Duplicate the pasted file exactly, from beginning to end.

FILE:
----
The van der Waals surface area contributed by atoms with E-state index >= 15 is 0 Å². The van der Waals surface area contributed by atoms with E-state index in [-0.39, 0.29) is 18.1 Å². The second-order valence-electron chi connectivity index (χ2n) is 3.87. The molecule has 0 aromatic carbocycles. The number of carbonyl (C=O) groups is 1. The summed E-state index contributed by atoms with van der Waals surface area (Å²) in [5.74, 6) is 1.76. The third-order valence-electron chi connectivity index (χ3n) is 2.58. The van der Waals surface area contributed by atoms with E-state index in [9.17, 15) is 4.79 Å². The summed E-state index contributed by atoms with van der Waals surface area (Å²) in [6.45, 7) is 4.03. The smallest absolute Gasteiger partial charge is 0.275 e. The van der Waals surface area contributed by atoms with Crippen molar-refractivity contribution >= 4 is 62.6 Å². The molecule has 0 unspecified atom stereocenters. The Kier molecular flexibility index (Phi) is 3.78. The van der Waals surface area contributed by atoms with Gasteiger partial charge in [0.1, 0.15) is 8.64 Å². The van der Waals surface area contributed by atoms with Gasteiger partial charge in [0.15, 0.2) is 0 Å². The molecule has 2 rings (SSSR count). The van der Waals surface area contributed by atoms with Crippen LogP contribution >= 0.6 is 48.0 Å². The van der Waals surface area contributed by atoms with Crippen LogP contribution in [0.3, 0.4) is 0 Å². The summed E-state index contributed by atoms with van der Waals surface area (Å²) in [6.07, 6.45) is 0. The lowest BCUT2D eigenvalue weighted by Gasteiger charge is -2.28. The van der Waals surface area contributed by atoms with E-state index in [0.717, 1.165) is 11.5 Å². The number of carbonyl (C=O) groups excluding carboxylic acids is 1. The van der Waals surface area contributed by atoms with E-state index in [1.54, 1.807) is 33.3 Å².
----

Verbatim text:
The van der Waals surface area contributed by atoms with E-state index >= 15 is 0 Å². The van der Waals surface area contributed by atoms with E-state index in [-0.39, 0.29) is 18.1 Å². The second-order valence-electron chi connectivity index (χ2n) is 3.87. The molecule has 0 aromatic carbocycles. The number of carbonyl (C=O) groups is 1. The summed E-state index contributed by atoms with van der Waals surface area (Å²) in [5.74, 6) is 1.76. The third-order valence-electron chi connectivity index (χ3n) is 2.58. The van der Waals surface area contributed by atoms with E-state index in [9.17, 15) is 4.79 Å². The summed E-state index contributed by atoms with van der Waals surface area (Å²) in [6.45, 7) is 4.03. The smallest absolute Gasteiger partial charge is 0.275 e. The van der Waals surface area contributed by atoms with Crippen molar-refractivity contribution >= 4 is 62.6 Å². The molecule has 0 unspecified atom stereocenters. The Kier molecular flexibility index (Phi) is 3.78. The van der Waals surface area contributed by atoms with Gasteiger partial charge in [0.1, 0.15) is 8.64 Å². The van der Waals surface area contributed by atoms with Gasteiger partial charge in [0.15, 0.2) is 0 Å². The molecule has 2 rings (SSSR count). The van der Waals surface area contributed by atoms with Crippen LogP contribution >= 0.6 is 48.0 Å². The van der Waals surface area contributed by atoms with Crippen LogP contribution in [0.3, 0.4) is 0 Å². The summed E-state index contributed by atoms with van der Waals surface area (Å²) in [6.07, 6.45) is 0. The lowest BCUT2D eigenvalue weighted by Gasteiger charge is -2.28. The van der Waals surface area contributed by atoms with E-state index in [0.717, 1.165) is 11.5 Å². The number of carbonyl (C=O) groups excluding carboxylic acids is 1. The van der Waals surface area contributed by atoms with E-state index in [1.54, 1.807) is 33.3 Å².